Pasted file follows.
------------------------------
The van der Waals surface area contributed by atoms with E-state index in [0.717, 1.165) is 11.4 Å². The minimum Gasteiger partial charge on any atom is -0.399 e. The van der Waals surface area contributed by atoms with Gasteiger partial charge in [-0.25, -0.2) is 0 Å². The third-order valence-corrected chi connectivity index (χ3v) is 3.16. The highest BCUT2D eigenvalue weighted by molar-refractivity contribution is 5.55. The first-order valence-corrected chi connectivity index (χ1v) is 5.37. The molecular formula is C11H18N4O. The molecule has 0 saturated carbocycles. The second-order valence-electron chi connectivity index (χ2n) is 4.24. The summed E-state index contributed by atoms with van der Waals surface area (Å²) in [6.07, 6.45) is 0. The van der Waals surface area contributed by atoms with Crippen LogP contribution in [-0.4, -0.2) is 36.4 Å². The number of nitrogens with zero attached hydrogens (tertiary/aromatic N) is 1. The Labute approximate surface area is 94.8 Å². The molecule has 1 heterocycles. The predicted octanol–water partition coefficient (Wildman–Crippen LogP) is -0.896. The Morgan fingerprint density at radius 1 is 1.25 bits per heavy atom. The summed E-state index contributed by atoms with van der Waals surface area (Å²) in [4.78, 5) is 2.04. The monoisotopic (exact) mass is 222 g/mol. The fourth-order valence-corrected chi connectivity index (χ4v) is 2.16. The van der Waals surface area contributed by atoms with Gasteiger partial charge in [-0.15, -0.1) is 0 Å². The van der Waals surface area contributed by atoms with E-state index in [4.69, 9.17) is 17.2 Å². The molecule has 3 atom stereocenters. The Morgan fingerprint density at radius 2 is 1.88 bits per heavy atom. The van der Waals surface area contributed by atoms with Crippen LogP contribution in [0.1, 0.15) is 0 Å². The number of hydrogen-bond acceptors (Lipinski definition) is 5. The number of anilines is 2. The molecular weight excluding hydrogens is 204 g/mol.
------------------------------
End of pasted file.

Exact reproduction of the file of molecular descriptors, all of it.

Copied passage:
The van der Waals surface area contributed by atoms with E-state index in [0.717, 1.165) is 11.4 Å². The minimum Gasteiger partial charge on any atom is -0.399 e. The van der Waals surface area contributed by atoms with Gasteiger partial charge in [-0.25, -0.2) is 0 Å². The third-order valence-corrected chi connectivity index (χ3v) is 3.16. The highest BCUT2D eigenvalue weighted by molar-refractivity contribution is 5.55. The first-order valence-corrected chi connectivity index (χ1v) is 5.37. The molecular formula is C11H18N4O. The molecule has 0 saturated carbocycles. The second-order valence-electron chi connectivity index (χ2n) is 4.24. The summed E-state index contributed by atoms with van der Waals surface area (Å²) in [6.07, 6.45) is 0. The van der Waals surface area contributed by atoms with Crippen LogP contribution in [-0.4, -0.2) is 36.4 Å². The number of nitrogens with zero attached hydrogens (tertiary/aromatic N) is 1. The Labute approximate surface area is 94.8 Å². The molecule has 1 heterocycles. The predicted octanol–water partition coefficient (Wildman–Crippen LogP) is -0.896. The Morgan fingerprint density at radius 1 is 1.25 bits per heavy atom. The summed E-state index contributed by atoms with van der Waals surface area (Å²) in [4.78, 5) is 2.04. The monoisotopic (exact) mass is 222 g/mol. The fourth-order valence-corrected chi connectivity index (χ4v) is 2.16. The van der Waals surface area contributed by atoms with Gasteiger partial charge in [-0.15, -0.1) is 0 Å². The van der Waals surface area contributed by atoms with E-state index in [4.69, 9.17) is 17.2 Å². The molecule has 3 atom stereocenters. The Morgan fingerprint density at radius 2 is 1.88 bits per heavy atom. The van der Waals surface area contributed by atoms with Crippen LogP contribution in [0.1, 0.15) is 0 Å². The number of hydrogen-bond acceptors (Lipinski definition) is 5. The number of anilines is 2. The molecular weight excluding hydrogens is 204 g/mol.